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"Typically, a cloud-service environment includes standard terms and conditions that are not tailored to an organization's unique security needs. Many cloud-service providers make no promises about protecting data," Assem said. "Therefore, it is critical for organizations that consider moving to the cloud to understand the risks involved. Certainly, security is a top concern when it comes to cloud computing."
As Assem sees it, part of the solution is for companies to know where their data is, how it's protected, and who can access it. But since many cloud-service providers offer no service-level agreements, enterprises have no guarantees about data availability, privacy or data protection.
"Cloud computing doesn't have to be rife with risk. With the right service provider, the cloud can fulfill its promise of more affordable, flexible and easier-to-manage IT services," Assem said. "However, a lot depends on the preparation and choice of service providers. In order to take advantage of cloud-computing services, IT needs to move toward a 'service-centric' model and apply basic risk-analysis principles."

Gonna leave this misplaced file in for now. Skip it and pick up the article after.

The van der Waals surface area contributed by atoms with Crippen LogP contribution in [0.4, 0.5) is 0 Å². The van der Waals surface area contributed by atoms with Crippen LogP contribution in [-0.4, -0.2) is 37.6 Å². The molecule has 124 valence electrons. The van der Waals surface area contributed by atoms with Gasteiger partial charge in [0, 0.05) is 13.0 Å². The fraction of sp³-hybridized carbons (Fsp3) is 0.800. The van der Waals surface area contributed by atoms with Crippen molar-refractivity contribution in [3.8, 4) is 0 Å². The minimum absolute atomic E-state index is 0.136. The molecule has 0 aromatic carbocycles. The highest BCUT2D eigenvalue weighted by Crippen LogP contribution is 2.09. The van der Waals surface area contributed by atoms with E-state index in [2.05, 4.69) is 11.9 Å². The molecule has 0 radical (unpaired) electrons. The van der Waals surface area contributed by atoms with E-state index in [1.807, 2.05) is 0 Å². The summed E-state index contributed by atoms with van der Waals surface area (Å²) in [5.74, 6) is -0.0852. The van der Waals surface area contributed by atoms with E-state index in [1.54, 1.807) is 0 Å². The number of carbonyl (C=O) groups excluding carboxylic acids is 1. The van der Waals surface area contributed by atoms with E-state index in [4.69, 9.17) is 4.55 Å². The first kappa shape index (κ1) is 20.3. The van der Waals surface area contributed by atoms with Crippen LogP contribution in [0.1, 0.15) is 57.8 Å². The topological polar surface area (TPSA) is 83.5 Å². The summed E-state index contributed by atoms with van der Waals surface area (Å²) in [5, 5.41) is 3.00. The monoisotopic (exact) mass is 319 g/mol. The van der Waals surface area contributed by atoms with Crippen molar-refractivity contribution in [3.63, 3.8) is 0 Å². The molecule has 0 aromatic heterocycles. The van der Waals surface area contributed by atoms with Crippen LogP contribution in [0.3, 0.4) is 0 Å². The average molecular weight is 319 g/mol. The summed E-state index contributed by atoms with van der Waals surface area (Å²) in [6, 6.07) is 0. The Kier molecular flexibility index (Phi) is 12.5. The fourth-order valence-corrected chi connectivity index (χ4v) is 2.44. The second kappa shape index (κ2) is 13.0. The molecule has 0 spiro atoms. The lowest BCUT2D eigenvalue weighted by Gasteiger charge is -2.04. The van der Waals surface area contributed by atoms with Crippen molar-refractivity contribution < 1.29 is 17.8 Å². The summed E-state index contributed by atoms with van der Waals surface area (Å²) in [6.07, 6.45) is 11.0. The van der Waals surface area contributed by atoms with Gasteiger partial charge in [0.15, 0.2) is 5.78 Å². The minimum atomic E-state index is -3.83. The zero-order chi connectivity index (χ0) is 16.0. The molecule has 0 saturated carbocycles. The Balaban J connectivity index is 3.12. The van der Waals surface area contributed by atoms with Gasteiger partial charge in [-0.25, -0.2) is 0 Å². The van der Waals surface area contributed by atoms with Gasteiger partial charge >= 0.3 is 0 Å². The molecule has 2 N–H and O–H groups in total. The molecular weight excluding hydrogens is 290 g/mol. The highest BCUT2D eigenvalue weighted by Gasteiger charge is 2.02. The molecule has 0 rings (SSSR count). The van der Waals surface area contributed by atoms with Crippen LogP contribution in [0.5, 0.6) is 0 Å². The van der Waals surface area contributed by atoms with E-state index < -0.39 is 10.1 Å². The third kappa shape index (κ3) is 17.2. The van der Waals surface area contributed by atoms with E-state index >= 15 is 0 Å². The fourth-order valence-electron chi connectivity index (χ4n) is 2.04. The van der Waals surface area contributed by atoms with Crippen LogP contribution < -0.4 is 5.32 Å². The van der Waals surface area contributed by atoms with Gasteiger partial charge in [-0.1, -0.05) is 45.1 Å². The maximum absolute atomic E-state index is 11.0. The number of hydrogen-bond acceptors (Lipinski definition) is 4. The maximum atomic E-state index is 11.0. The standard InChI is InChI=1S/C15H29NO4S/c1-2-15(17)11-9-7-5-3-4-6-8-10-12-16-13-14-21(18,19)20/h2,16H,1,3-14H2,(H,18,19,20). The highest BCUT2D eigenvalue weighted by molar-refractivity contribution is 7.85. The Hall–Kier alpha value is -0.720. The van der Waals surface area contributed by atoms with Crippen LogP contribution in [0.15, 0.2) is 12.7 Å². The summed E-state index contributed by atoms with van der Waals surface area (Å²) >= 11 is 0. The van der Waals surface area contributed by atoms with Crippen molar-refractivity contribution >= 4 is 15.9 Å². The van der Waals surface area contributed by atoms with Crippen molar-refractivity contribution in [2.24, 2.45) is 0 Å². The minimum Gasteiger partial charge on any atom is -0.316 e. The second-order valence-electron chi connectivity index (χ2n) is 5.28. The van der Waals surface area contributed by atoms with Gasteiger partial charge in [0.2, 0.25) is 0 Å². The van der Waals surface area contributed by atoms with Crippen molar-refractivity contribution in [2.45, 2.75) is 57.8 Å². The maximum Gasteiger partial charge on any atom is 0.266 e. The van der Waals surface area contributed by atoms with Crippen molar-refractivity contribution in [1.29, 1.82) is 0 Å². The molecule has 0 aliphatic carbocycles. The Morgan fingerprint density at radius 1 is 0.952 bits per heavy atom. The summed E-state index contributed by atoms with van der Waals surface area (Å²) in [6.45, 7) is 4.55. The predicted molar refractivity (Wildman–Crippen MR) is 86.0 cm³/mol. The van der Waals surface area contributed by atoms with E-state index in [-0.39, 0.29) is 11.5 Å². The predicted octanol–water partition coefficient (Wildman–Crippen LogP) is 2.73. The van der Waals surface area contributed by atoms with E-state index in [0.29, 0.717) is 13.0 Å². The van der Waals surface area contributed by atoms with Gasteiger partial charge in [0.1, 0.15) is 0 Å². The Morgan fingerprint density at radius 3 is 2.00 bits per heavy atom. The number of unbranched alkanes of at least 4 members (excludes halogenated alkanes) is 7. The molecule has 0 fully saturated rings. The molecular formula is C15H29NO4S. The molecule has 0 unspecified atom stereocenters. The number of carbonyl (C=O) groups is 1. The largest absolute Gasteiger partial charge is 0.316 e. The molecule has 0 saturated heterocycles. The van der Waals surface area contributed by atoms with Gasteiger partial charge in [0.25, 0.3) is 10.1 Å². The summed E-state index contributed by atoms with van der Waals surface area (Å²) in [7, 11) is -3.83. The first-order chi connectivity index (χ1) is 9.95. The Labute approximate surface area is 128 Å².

The key, as always, is to understand the unique needs and challenges of your own organization. Using a structured approach, consolidated systems, and reliable backup, your organization will become more efficient while also being disaster prepared.